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  Making New Friends    

During our trip to Nikko we stayed at a ryokan.  A ryokan is a traditional Japanese inn featuring tatami-matted rooms, communal baths, and other public areas where visitors may wear yukata and mingle with the other guests.  Breakfast and dinner are included in the price of the room and the meals are wonderfully delicious.  I had never stayed at a ryokan before nor had I ever visited a Japanese communal bath.  This was to be a weekend of firsts and learning.

We were told when we checked into our room that it is perfectly acceptable to wear the yukata and slippers provided in our room to the hotel's public bath. At first it felt as though we going out in public in our bath robes, but we had noticed other guest wearing their yukata around the hotel, even to breakfast.  So we headed off to the baths.    

So here are some “don’ts” when visiting the public baths:

  • Don’t go into the wrong bath.  Learn the Japanese for men () and for women ().  The women’s, in this case, had pink curtains and the men’s had blue curtains.
  • Once the yukata is off don’t head directly for the pool of steaming hot water, regardless of how tempting. One must wash first.  Showers, soap and shampoo are provided.  Sometimes there may be a fee for the soaps and towels.
  • Don’t forget to rinse the stool.  Showers are taken while seated.
Our Futons
  • While showering, don’t allow the water to run excessively.  Instead fill the bucket provided and pour it over your head.
  • Don’t skip anything when washing.  Just be quick and discreet with some areas.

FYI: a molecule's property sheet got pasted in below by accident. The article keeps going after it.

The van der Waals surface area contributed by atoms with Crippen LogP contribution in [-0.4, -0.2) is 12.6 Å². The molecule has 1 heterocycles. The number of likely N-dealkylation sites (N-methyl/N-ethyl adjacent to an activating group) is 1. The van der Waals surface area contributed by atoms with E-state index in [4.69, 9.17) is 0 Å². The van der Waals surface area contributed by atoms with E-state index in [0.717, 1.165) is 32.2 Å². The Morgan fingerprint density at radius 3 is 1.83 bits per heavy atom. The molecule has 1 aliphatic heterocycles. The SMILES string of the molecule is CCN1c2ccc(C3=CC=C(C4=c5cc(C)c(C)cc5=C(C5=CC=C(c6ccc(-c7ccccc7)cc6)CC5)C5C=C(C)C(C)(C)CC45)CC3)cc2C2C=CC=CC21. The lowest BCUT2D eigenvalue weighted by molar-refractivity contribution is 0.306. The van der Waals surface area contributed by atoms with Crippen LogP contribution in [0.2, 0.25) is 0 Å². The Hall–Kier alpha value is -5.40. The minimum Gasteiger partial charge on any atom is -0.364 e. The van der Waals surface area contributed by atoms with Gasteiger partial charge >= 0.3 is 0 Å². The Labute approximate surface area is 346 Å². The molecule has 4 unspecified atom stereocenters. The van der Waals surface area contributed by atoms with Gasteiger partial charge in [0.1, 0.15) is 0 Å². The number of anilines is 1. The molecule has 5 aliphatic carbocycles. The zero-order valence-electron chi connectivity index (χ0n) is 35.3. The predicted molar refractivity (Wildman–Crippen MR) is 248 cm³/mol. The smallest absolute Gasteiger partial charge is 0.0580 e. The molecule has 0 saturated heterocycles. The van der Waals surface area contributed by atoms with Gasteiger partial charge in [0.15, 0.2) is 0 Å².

• While towels are provided at the bath don’t forget and leave the little wash cloth that was provided in the room.  It serves a double purpose.  Not only do you wash with it but it also is used to modestly cover yourself.
  • Don’t be surprised if a young father brings his young daughter into the men’s bath.  Just use the little wash cloth to cover yourself, unless of course it was left in the room.
  • When you exit the bath don’t look too much at the young lady leaving her bath, no matter how attractive she looks in her yukata.  If you do she will not get on the elevator with you but instead opt for the stairs.

While I have been in Japan sometimes I have been in situations were I didn’t know what to do or how to do it.  So I would just watch other people.  So for the next don’t:

  • Don’t watch other people while in the bath.  While in the bath my first time I sort of watched this other man.  Not overtly mind you.  But he must have noticed.  For the rest of the weekend I repeatedly ran into this individual.  Every time we would meet he would smile broadly, wave energetically and make washing motions on his arms with his hands. 

I guess I made a new friend.